"Rich was an apologetic critic of the child support system," said Mary M. Cavanaugh, dean of the Silberman School of Social Work at Hunter College, in an interview. "He believed that children were at risk of further abuse and death due to unbearable compliance with family preservation guidelines."
The story of David helped Dr. Gelles crystallized his view that the rights of the child should outweigh the ideal of family preservation.
Critics stuck to its use of composites to question its conclusion; Being removed from a family and being left in foster care often had its own negative consequences. The controversy is still raging today.
"He wasn't a beloved guy," said Dr. Cavanaugh. "But he didn't mind being unpopular. He wasn't afraid to tell the truth."
Dr. Gelles, who was a professor at the University of Rhode Island at the time, took a Sabbath year and went to Washington to work as a fellow on the House Ways and Means Committee. There he played a key role in drafting the groundbreaking Adoption and Family Protection Act of 1997.
This law superseded the 1980 law, which required states to make "reasonable efforts" to reunite families before they were admitted to foster care. The new law states that if a child has been in foster care for 15 of the past 22 months, states have to terminate the birth parents' rights in order for the child to be released for adoption.
Until then, there was no time limit at all, and children could languish in foster families up to their age. The new legislation, signed by President Bill Clinton, allowed more children to be adopted.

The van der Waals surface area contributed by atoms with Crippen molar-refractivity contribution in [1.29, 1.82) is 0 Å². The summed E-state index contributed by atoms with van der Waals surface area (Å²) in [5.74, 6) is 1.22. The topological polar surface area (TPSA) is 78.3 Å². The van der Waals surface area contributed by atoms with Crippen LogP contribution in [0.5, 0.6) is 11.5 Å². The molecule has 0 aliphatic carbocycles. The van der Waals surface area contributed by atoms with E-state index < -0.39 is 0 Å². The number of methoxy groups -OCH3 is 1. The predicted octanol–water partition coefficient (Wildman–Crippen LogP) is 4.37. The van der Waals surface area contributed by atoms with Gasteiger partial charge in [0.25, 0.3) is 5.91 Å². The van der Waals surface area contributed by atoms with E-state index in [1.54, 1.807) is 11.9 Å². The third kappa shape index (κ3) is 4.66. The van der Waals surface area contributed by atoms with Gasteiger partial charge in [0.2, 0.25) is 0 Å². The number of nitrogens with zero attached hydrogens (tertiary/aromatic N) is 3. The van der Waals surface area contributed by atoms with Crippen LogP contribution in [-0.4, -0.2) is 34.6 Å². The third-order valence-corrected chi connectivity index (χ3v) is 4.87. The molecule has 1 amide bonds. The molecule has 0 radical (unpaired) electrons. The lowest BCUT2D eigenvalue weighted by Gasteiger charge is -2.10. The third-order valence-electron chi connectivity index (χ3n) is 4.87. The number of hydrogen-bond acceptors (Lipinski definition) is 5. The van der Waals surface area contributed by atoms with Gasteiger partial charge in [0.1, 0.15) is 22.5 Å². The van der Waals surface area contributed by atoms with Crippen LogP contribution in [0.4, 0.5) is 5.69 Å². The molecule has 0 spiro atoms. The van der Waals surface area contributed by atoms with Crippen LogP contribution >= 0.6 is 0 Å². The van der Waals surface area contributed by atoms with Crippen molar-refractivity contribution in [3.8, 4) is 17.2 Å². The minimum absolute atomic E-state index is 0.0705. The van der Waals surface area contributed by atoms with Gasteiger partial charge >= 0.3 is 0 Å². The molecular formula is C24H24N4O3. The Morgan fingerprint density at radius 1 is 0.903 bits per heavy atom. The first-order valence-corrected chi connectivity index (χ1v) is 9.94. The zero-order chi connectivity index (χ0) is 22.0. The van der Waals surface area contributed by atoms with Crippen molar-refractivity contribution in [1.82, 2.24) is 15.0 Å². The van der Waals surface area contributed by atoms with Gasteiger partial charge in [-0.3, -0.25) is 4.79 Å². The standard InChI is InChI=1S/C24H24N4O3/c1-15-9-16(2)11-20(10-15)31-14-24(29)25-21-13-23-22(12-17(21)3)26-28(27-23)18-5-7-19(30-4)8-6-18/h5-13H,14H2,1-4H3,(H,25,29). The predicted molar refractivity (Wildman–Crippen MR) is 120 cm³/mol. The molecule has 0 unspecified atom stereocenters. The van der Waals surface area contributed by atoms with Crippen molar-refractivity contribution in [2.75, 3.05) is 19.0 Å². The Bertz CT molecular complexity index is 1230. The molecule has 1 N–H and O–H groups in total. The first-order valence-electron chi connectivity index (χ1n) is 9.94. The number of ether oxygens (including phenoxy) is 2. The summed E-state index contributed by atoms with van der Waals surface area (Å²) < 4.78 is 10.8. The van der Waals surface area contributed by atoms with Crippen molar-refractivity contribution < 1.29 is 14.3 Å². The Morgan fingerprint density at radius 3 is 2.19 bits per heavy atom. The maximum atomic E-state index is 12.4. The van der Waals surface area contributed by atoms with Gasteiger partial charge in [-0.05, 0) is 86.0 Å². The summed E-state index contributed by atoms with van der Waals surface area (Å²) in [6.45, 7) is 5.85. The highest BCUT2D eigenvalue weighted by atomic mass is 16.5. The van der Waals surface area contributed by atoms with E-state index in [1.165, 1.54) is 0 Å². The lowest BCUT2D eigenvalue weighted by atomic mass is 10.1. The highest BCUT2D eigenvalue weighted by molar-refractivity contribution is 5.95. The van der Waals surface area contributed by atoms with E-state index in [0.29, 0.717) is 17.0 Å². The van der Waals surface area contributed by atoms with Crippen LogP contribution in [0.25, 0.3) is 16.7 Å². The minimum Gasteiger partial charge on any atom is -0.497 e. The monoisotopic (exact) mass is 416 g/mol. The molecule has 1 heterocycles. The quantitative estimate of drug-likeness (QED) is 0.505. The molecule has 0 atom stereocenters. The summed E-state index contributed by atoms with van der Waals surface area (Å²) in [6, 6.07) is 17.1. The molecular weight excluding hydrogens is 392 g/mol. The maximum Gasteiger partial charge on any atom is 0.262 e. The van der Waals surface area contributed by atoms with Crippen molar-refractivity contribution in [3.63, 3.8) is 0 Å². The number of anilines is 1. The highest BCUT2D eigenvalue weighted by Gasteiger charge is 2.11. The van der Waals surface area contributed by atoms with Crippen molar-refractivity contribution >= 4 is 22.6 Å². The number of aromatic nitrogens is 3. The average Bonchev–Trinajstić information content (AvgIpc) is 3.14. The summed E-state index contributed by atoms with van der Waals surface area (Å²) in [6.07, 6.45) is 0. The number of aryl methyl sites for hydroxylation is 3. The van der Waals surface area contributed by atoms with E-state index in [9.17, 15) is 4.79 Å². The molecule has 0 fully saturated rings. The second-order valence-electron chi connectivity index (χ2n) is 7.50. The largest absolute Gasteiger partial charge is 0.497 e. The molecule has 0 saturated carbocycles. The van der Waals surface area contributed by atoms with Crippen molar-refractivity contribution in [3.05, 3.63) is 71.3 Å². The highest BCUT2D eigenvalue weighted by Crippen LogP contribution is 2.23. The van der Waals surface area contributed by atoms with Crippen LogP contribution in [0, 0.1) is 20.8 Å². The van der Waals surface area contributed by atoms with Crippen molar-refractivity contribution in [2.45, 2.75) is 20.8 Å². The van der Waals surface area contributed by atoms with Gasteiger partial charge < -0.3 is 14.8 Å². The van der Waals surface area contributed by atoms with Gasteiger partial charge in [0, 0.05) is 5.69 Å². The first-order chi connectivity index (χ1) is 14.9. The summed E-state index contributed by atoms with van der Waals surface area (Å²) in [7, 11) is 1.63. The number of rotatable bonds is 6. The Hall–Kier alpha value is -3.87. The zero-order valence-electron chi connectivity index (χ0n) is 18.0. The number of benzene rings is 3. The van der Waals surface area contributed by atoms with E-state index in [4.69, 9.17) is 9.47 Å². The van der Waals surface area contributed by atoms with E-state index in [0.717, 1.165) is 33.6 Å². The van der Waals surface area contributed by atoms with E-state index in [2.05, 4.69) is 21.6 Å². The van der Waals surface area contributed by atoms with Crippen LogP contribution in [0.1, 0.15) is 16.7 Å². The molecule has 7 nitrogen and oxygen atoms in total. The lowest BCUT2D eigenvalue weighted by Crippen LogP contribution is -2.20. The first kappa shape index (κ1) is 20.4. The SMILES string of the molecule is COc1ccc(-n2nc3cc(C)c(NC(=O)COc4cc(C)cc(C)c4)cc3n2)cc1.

"Rich's criticism of the child welfare system has not only shaped public order indelibly," said Dr. Cavanaugh, "but his work has protected and saved the lives of countless children."
Richard James Gelles was born on July 7, 1946 in Newton, Massachusetts. His father Sidney made and sold ties. His mother, Clara (Goldberg) Gelles, was an artist, potter and housewife.
He attended Bates College in Maine, where he developed a passion for sociology. After graduating in 1968, he received his Masters in Sociology from the University of Rochester in 1971 and his PhD in Sociology from the University of New Hampshire in 1973.
In New Hampshire, he studied with Dr. Straus and they became frequent employees. Dr. Straus, who is considered the father of the field of family violence research, found that people are more likely to be attacked by their families than by strangers, which has fundamentally changed the idea of crime.
Dr. Gelles married photographer and artist Judy Isacoff in 1971. She died of a broken brain aneurysm in March. In addition to his son David, Dr. Gelles another son, Jason. a brother, Robert; and three grandchildren.
After teaching at the University of Rhode Island, Dr. Gelles 1998 to the Faculty of the University of Pennsylvania. Three years later, he was appointed interim dean of the then School of Social Work at the university, which he renamed School of Social Policy and Training.
He also served as a consultant to the National Football League and the U.S. Army on domestic violence issues.
The ringtone on his cell phone was the theme music of "The Magnificent Seven".